GoCompare uses cookies. By using the website you agree with our use of cookies. Continue Find out how to manage cookies and view our policy here

Modified motorbike insurance

Compare modified motorbike insurance quotes from regular and specialist providers

  • Compare modified motorcycle quotes from multiple insurance brands
  • Declare all modifications from factory standard on our easy-to-use forms
  • Our guide gives tips on getting the right modified bike cover at the right price


A 'hog'-style motorbike

Guide to modified motorbike insurance

Key points

  • Inform your insurer of modifications, alterations and optional extras when arranging cover - Gocompare.com can help you with this
  • If you make any modifications in the course of your policy, you must inform your insurer
  • If you're struggling to get quotes online, speak directly to a specialist broker or insurer

From the iconic, long-stemmed choppers that emerged in 1950s America to the low-slung sports profile of cafe racers favoured by European rockers in the 1960s, motorcycle culture is steeped in the tradition of modifications.

It remains so to this day - whether you're fitting panniers or tuning your engine there are countless ways to make your cherished two-wheeler unique to you.

Remember, though, that your insurer will need to know about such changes to your bike and modifications may well impact on your search for the right policy.

Arranging modified motorbike cover

When you use Gocompare.com's motorbike insurance search, you'll be asked if your ride has been modified or adapted, or if it has any optional extras.

Need more information?

If you answer yes, a pop-up screen will request further details.

Your results page will then deliver quotes appropriate to your answers, showing you the insurers from our panel able to offer policies for your modified bike.

If you can't find a deal that suits, it may be that your motorbike is so unusual that you'll have trouble finding a quote online.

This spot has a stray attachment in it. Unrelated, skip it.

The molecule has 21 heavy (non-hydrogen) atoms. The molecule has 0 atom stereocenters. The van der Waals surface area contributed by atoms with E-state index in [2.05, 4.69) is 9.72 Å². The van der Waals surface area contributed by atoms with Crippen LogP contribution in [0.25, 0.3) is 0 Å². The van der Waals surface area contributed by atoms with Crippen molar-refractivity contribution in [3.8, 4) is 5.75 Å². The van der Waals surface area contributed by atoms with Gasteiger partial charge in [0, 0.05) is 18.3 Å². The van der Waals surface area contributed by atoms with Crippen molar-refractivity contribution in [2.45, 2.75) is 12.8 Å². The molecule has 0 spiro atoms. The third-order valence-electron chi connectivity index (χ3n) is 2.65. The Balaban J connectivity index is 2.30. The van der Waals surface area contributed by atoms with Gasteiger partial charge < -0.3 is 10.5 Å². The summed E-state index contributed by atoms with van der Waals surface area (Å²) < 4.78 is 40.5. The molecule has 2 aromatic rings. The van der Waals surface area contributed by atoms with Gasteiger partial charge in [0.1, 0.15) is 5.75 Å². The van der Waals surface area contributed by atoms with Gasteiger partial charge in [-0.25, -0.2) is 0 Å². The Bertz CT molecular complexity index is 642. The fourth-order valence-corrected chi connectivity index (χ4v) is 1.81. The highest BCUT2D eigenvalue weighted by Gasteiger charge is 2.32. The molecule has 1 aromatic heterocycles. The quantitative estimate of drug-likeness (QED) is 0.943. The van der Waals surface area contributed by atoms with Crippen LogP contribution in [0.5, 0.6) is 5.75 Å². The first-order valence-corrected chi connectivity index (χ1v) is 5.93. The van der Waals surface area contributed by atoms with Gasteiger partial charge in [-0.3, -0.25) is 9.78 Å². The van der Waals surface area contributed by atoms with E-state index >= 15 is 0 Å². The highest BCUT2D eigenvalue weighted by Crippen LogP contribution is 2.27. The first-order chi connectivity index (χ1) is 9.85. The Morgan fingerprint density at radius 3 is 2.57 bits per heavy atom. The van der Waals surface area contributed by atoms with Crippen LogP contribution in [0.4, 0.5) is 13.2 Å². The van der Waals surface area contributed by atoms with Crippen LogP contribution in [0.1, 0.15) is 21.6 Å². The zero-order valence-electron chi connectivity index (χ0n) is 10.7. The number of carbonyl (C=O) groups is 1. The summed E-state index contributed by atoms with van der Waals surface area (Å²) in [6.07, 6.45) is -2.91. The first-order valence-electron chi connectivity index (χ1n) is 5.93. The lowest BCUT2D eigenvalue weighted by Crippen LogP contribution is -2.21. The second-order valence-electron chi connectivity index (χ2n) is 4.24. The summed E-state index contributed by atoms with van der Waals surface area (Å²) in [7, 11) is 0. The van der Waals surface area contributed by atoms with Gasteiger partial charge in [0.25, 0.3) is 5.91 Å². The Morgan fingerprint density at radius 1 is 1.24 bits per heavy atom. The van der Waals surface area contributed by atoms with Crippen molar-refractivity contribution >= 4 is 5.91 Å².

If this is the case, consider speaking directly to a specialist broker or insurer.

Inform your insurer about modifications

Any post-manufacture change, alteration or addition you make is considered a modification, and it's your legal duty to inform your insurer of the exact modifications you've made.

This includes the manufacturer and specification of the modification, the cost and, in the case of certain performance alterations, an engineer's report.

Did you know...?

  • While some insurers won't cover modifications, others welcome them and may offer premiums designed to attract riders of such bikes

If you fail to provide this information, your policy is in danger of becoming invalid.

Fortunately, as motorcycle modifications are so common, many bike insurers understand your passion and will be able to update your policy.

Depending on the individual policy and the sort of modification, it's possible that the cost of the change will be minimal, or even free.

Why modified bikes may be more expensive

There are three key reasons why your modification might influence an increase in your premium:

  • The bike is more desirable
  • The bike's performance has been enhanced